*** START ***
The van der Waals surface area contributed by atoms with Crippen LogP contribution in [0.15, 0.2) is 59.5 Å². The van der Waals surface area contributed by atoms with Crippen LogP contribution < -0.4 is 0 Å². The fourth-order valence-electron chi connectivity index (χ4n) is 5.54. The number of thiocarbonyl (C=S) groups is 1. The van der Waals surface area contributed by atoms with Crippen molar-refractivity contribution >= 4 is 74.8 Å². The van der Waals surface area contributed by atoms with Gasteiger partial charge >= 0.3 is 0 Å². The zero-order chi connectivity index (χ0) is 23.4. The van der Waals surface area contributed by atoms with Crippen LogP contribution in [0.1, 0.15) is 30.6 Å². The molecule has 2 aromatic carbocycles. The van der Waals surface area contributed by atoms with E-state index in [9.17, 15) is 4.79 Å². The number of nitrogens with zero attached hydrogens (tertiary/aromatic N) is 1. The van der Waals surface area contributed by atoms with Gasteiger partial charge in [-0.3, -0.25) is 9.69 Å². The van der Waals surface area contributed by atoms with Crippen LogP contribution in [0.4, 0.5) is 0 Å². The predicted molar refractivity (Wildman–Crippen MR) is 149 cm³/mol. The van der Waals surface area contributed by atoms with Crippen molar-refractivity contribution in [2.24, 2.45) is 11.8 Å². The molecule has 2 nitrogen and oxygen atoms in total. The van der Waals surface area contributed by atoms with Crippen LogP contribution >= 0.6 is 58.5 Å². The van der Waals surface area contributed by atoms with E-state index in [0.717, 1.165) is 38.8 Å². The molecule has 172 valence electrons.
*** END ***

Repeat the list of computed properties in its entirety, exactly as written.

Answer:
The van der Waals surface area contributed by atoms with Crippen LogP contribution in [0.15, 0.2) is 59.5 Å². The van der Waals surface area contributed by atoms with Crippen LogP contribution < -0.4 is 0 Å². The fourth-order valence-electron chi connectivity index (χ4n) is 5.54. The number of thiocarbonyl (C=S) groups is 1. The van der Waals surface area contributed by atoms with Crippen molar-refractivity contribution >= 4 is 74.8 Å². The van der Waals surface area contributed by atoms with Gasteiger partial charge >= 0.3 is 0 Å². The zero-order chi connectivity index (χ0) is 23.4. The van der Waals surface area contributed by atoms with Crippen LogP contribution in [0.1, 0.15) is 30.6 Å². The molecule has 2 aromatic carbocycles. The van der Waals surface area contributed by atoms with E-state index in [9.17, 15) is 4.79 Å². The number of nitrogens with zero attached hydrogens (tertiary/aromatic N) is 1. The van der Waals surface area contributed by atoms with Gasteiger partial charge in [-0.3, -0.25) is 9.69 Å². The van der Waals surface area contributed by atoms with Crippen LogP contribution in [0.4, 0.5) is 0 Å². The predicted molar refractivity (Wildman–Crippen MR) is 149 cm³/mol. The van der Waals surface area contributed by atoms with Crippen molar-refractivity contribution in [2.24, 2.45) is 11.8 Å². The molecule has 2 nitrogen and oxygen atoms in total. The van der Waals surface area contributed by atoms with Crippen LogP contribution >= 0.6 is 58.5 Å². The van der Waals surface area contributed by atoms with E-state index in [0.717, 1.165) is 38.8 Å². The molecule has 172 valence electrons.